Pushing the Elephant tells the extraordinary story of a mother and daughter reunited after a decade separated by civil war. In the late 1990s, Rose Mapendo lost everything to the violence that engulfed the Democratic Republic of Congo. She emerged from the suffering advocating peace and reconciliation. But after helping numerous victims to rebuild their lives, there is one person Rose must still teach to forgive - her daughter Nangabire.

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copy_of_ChildrenOfWarposter.jpgChildren of War

Director: Bryan Single

Year: 2009

Country: USA

Length: 75 min

Filmed in the war-zone of northern Uganda over a period of three years by Director Bryan Single. 'Children of War' is a unique and incandescent documentary which follows a group of former child soldiers as they escape the battlefield, enter a rehabilitation center, and undergo a process of trauma therapy and emotional healing.

Having been abducted from their homes and schools and forced to become fighters by the Lord's Resistance Army - a quasi-religious militia led by self-proclaimed prophet and war criminal Joseph Kony - the children struggle to confront and break through years of captivity, extreme religious indoctrination, and participation in war crimes with the help of a team of trauma counselors. As these fearless allies guide the children forward into new lives.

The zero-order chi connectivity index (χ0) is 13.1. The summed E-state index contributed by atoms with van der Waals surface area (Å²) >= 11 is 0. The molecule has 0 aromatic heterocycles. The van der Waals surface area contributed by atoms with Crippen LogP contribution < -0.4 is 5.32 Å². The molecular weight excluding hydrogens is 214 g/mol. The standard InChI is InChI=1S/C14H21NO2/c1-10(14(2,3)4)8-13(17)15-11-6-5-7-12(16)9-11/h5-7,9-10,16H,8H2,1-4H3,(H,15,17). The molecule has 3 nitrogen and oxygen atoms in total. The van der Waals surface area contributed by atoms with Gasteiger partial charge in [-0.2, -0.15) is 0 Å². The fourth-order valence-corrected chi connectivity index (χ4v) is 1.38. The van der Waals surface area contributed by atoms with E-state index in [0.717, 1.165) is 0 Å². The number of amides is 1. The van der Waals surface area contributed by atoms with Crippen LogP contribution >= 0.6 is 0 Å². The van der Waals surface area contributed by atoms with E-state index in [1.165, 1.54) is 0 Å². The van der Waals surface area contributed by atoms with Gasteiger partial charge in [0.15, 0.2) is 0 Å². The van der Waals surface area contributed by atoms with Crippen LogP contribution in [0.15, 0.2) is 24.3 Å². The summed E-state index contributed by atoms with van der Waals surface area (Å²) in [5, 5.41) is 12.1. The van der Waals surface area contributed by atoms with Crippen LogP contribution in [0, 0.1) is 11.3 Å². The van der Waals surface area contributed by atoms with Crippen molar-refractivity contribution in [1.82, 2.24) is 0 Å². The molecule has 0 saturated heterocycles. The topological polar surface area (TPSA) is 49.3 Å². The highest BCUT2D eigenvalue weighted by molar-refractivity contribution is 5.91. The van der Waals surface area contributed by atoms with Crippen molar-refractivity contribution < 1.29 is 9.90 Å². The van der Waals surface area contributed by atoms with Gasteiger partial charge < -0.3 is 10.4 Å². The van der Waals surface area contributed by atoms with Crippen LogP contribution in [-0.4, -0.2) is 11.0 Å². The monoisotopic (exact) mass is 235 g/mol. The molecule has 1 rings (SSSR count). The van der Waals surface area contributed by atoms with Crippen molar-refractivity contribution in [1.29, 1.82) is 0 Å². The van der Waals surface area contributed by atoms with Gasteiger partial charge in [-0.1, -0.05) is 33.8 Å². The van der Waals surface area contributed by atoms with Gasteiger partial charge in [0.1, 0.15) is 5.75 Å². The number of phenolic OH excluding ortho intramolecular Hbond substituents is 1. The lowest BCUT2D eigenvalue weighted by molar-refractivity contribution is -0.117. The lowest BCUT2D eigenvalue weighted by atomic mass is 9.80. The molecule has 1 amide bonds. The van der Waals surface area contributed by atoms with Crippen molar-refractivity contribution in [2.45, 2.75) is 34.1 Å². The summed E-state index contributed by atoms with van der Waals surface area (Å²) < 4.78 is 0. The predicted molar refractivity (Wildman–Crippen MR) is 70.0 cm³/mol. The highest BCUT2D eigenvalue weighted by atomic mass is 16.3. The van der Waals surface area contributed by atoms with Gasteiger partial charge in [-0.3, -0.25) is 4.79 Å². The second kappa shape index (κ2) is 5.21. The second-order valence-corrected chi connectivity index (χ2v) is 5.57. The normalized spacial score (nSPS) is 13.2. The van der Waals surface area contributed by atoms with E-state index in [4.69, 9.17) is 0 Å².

At the Cinema for Peace Gala 2010 "Children of War" was honoured with the Cinema for Peace Award for Justice for capturing the journey of a group of former child soldiers from war to peace. In late 2010 Cinema for Peace organized a Special Evening on Africa in New York and screening of the film at the UN General Assembly Hall.

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copy_of_TheGreatestSilenceweb.jpgThe Greatest Silence

Director: Lisa Jackson

Year: 2007

Country: USA

Length: 76 min

Since the late 1990s, more people have died in war-torn Congo than in any conflict since World War II. In addition to the dead, hundreds of thousands of woman and girls have been raped. Rape, explains a British colonel, is a weapon of war, part of a destabilization covering the theft of valuable minerals. Rape victims are traumatized, injured, abandoned by husbands, pregnant, and ravaged by disease. Lisa Jackson, herself a sexual-assault victim, travels into the bush to interview soldiers who rape seemingly routinely; she asks them why. In Bakuva (east Congo), we meet women and children, a doctor, a policewoman, and a government minister. They comment. There is no end in sight.

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WarDance.jpegWar Dance

Director: Sean Fine and Andrea Nix

Year: 2007

Country: USA

Length: 105 min

The superb documentary War Dance reveals the redemptive power of music, even in the most horrific places. Focusing on three children in their early teens in war-torn Uganda – stoic Nancy, driven Dominic, and soft-spoken Rose – War Dance tracks the efforts of the school of a refugee camp called Patongo to compete in Uganda’s countrywide music competition.

The contrasts are staggering; in interviews, the children describe their parents being killed by rebel soldiers, then footage of rehearsal shows them joyfully singing and dancing with their classmates.

Some of the sequences are harrowing (a scene where Nancy grieves for her murdered father is painful to watch), but without them, we wouldn’t understand how hard-won are the feelings of pride and accomplishment as their school performs for the competition’s judges.

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Films on Congo / LRA